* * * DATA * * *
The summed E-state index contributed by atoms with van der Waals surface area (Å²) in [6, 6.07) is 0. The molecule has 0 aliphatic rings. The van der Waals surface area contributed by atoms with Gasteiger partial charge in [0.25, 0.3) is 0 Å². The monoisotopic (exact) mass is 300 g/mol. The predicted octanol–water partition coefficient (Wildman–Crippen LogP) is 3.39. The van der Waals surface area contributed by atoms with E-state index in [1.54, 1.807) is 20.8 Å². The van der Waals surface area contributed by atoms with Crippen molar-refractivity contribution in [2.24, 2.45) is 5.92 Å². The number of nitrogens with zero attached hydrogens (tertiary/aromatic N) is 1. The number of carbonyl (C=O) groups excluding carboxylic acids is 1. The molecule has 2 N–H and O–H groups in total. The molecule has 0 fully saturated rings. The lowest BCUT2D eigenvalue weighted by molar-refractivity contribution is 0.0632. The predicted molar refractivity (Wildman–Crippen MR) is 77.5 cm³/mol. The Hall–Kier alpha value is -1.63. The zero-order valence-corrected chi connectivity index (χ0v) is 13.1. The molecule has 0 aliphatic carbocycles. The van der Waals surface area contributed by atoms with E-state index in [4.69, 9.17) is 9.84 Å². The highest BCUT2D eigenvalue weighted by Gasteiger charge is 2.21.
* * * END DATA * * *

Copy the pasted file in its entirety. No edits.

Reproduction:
The summed E-state index contributed by atoms with van der Waals surface area (Å²) in [6, 6.07) is 0. The molecule has 0 aliphatic rings. The van der Waals surface area contributed by atoms with Gasteiger partial charge in [0.25, 0.3) is 0 Å². The monoisotopic (exact) mass is 300 g/mol. The predicted octanol–water partition coefficient (Wildman–Crippen LogP) is 3.39. The van der Waals surface area contributed by atoms with E-state index in [1.54, 1.807) is 20.8 Å². The van der Waals surface area contributed by atoms with Crippen molar-refractivity contribution in [2.24, 2.45) is 5.92 Å². The number of nitrogens with zero attached hydrogens (tertiary/aromatic N) is 1. The number of carbonyl (C=O) groups excluding carboxylic acids is 1. The molecule has 2 N–H and O–H groups in total. The molecule has 0 fully saturated rings. The lowest BCUT2D eigenvalue weighted by molar-refractivity contribution is 0.0632. The predicted molar refractivity (Wildman–Crippen MR) is 77.5 cm³/mol. The Hall–Kier alpha value is -1.63. The zero-order valence-corrected chi connectivity index (χ0v) is 13.1. The molecule has 0 aliphatic carbocycles. The van der Waals surface area contributed by atoms with E-state index in [4.69, 9.17) is 9.84 Å². The highest BCUT2D eigenvalue weighted by Gasteiger charge is 2.21.